Experience, that is. Most agencies require at least one internship. Interviewing PR pros about their daily routines, studying the media and developing knowledge in a niche area or vertical category is also helpful. When I co-taught a graduate-level PR course, I was impressed by what the students knew that I didn’t. Cool stuff, like persuasion theory. But, very few had enough practical knowledge to write a solid client recommendation memo. The more practical experience you have, the better.

Have opinions

The best way to persuade an employer that you can help a client stand out is to do it for yourself. In an interview or short cover letter, offer some independent thinking. It’s more impressive if, instead of saying how much you’d die to work on their newest client, you have thoughts or ideas about the client’s business, the category, or a competitor. If an employer asks what you think of her agency’s website, be prepared with a thoughtful answer, not empty flattery. If she doesn’t ask, volunteer it. PR people are recommenders. Be one.

Package yourself

Make your strengths relevant. Be a storyteller, but prepare your narrative in advance. One of my worst interviews occurred when a recruiter asked me to tell her about myself. I babbled a life chronology rather than controlling the interview and focusing on relevant strengths. The open-ended questions can be the hardest, so have your “key messages” ready.

Show, don’t tell

In telling your story, illustrate your strengths with anecdotes and examples. Don’t just brag about your best qualities. Rather than saying, “I’m really determined,” try something like, “When I didn’t make the team, I practiced five times a week for three months to have a better shot in the second try-out.” That tells me more about your character, and it’s more memorable.

Be a media junkie

Nothing warms a PR executive’s heart like a true student of the media. Drop names, visualize stories, show that you’ve not only done your homework, but that you consume a broad diet of traditional and social media on your personal time and take an interest in PR industry and business topics and developments. You are what you read or watch.

Be curious

Always ask questions. Even if you’re speaking with six executives in a row and have heard the corporate spiel from each of them, ask them something. Even if you know the answer. If you’re stuck, ask them how they broke into PR, or what their best advice is for someone starting out. Your job is to show engagement.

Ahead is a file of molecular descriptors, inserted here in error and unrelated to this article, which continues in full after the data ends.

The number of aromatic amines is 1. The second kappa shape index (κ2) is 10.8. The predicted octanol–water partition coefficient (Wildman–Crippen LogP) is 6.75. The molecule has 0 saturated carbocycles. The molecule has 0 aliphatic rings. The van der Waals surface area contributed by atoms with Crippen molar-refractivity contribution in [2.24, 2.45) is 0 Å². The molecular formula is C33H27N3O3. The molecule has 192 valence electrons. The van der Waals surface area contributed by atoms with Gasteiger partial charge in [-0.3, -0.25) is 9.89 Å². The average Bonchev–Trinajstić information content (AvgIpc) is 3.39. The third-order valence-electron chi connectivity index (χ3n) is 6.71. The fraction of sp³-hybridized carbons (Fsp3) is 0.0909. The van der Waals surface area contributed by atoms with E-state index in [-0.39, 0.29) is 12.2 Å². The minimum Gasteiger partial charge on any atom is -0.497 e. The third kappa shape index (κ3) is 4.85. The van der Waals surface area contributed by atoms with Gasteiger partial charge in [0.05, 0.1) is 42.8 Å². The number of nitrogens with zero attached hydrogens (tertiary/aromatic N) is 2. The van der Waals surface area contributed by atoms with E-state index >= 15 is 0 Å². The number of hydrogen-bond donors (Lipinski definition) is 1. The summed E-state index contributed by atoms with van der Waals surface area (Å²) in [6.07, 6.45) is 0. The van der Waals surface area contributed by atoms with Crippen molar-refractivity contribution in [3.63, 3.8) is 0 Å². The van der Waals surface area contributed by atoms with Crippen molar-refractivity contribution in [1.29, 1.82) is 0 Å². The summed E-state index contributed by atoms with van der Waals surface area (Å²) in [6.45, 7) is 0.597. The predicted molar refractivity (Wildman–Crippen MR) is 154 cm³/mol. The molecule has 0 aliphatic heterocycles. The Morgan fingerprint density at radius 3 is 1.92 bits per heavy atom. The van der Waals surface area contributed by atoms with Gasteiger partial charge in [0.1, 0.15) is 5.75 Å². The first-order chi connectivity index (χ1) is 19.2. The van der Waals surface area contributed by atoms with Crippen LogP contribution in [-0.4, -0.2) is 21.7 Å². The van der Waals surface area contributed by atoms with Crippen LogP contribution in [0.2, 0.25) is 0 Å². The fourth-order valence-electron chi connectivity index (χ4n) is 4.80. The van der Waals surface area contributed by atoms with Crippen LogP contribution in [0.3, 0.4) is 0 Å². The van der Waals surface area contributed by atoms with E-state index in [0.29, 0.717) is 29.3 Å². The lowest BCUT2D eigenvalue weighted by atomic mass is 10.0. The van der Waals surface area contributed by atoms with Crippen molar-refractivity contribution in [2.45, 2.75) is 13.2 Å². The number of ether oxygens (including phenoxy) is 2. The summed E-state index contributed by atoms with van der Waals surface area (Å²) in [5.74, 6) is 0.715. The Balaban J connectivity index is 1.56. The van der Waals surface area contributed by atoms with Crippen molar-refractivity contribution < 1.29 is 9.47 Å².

In short, be memorable, useful, and persistent, and you will get there.

The Care And Feeding Of PR Interns

Guest post by Liz Savery

When I started in the PR business, interns fetched coffee and picked up dry cleaning for agency VPs. Serf labor. Then, after the Lewinsky scandal of the nineties, the very word became a punch line. But things have changed, right?

Not so fast. Last week, a fresh intern “scandal” broke after a BBC television “exposé” painted an unflattering portrait of a UK fashion agency for its use of 20 unpaid interns. That’s out of a staff of 70.

The truth is, the way an agency treats interns says a lot about the firm. Do yours sit in a cube all day updating media lists? At Crenshaw, ours do some of that, but they also staff events, spearhead research projects and have real input on daily account work.  Last summer, a stellar intern revamped the analysis we use for one client’s quarterly report, making it more streamlined and more readable. (We tried to persuade him to forget the college thing and come to work for us immediately, but back he went.)

So, how to make a PR firm internship a win-win experience? Here are some of our best practices.

Advertise. Many internships are filled by simple networking. But, if you’re advertising, I have a timesaving tip. I always put two questions in our ads. A proper response tells me that the ad has been read all the way through. It also indicates that the applicant can do basic research. The questions from my last ad were “What LCD manufacturer is associated with Quattron technology?” and “Name a spokesperson for this technology.”  (We are AOR for Sharp Electronics.) It saves us the trouble of looking at 50 replies from applicants who spotted  the word “intern” and assumed it meant a finance or advertising internship.

Appoint a mentor. Interns give junior staffers a wonderful opportunity to hone both people skills and time management  techniques. Mentors provide an agency orientation and are the first stop when interns have questions. You want to maximize the time invested by everyone, as well as promote your firm as a great workplace. A happy intern is a future Account Coordinator with a short learning curve!

Balance the workload. A Starbucks run every once in a while is fine, as is updating that ed cal list. Just make sure interns learn the basics of good press release writing and targeted pitching.

Consider job shadowing If you can set aside a day to allow your intern to shadow a more senior account executive, it can pay off for everyone. Or, invite the intern to sit in on your next client or new business meeting. If you warn them in advance, most clients will understand and appreciate what you’re doing.

Compensation. If you’re not offering payment, make sure that fact is clear upfront. But consider covering basic transportation costs, and if he/she goes above and beyond, offer some compensation or at least pay for meals.

Responsibilities. Above all, don’t use an intern where a regular employee would be a better choice. How to tell if you’re crossing a line: do your interns have direct responsibility for client deadlines?  If so, better hire an entry-level person…then go buy your intern a cup of coffee!

The Public Relations Society of America offers these guidelines for ethical treatment of interns.